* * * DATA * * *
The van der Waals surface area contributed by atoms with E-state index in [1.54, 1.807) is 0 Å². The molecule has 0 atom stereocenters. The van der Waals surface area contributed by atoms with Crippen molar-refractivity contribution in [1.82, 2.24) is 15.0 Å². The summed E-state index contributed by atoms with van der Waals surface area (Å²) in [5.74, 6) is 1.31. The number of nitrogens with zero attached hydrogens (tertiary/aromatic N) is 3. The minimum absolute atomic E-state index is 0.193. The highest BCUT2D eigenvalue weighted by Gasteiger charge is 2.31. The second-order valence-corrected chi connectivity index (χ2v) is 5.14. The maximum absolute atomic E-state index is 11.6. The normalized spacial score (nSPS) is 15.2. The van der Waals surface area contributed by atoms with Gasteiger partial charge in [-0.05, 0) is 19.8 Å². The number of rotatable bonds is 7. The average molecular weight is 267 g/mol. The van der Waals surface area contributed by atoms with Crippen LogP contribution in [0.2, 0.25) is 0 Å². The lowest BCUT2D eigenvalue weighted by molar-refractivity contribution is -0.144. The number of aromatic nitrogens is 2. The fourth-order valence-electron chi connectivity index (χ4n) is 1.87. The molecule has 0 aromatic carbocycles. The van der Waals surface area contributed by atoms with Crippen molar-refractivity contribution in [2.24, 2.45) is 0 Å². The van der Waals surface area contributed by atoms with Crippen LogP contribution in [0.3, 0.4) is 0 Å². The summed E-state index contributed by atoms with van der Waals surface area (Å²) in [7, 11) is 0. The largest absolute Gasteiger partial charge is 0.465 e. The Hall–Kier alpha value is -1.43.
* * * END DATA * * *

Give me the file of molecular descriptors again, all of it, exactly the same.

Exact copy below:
The van der Waals surface area contributed by atoms with E-state index in [1.54, 1.807) is 0 Å². The molecule has 0 atom stereocenters. The van der Waals surface area contributed by atoms with Crippen molar-refractivity contribution in [1.82, 2.24) is 15.0 Å². The summed E-state index contributed by atoms with van der Waals surface area (Å²) in [5.74, 6) is 1.31. The number of nitrogens with zero attached hydrogens (tertiary/aromatic N) is 3. The minimum absolute atomic E-state index is 0.193. The highest BCUT2D eigenvalue weighted by Gasteiger charge is 2.31. The second-order valence-corrected chi connectivity index (χ2v) is 5.14. The maximum absolute atomic E-state index is 11.6. The normalized spacial score (nSPS) is 15.2. The van der Waals surface area contributed by atoms with Gasteiger partial charge in [-0.05, 0) is 19.8 Å². The number of rotatable bonds is 7. The average molecular weight is 267 g/mol. The van der Waals surface area contributed by atoms with Crippen LogP contribution in [0.2, 0.25) is 0 Å². The lowest BCUT2D eigenvalue weighted by molar-refractivity contribution is -0.144. The number of aromatic nitrogens is 2. The fourth-order valence-electron chi connectivity index (χ4n) is 1.87. The molecule has 0 aromatic carbocycles. The van der Waals surface area contributed by atoms with Crippen molar-refractivity contribution in [2.24, 2.45) is 0 Å². The van der Waals surface area contributed by atoms with Crippen LogP contribution in [0.3, 0.4) is 0 Å². The summed E-state index contributed by atoms with van der Waals surface area (Å²) in [7, 11) is 0. The largest absolute Gasteiger partial charge is 0.465 e. The Hall–Kier alpha value is -1.43.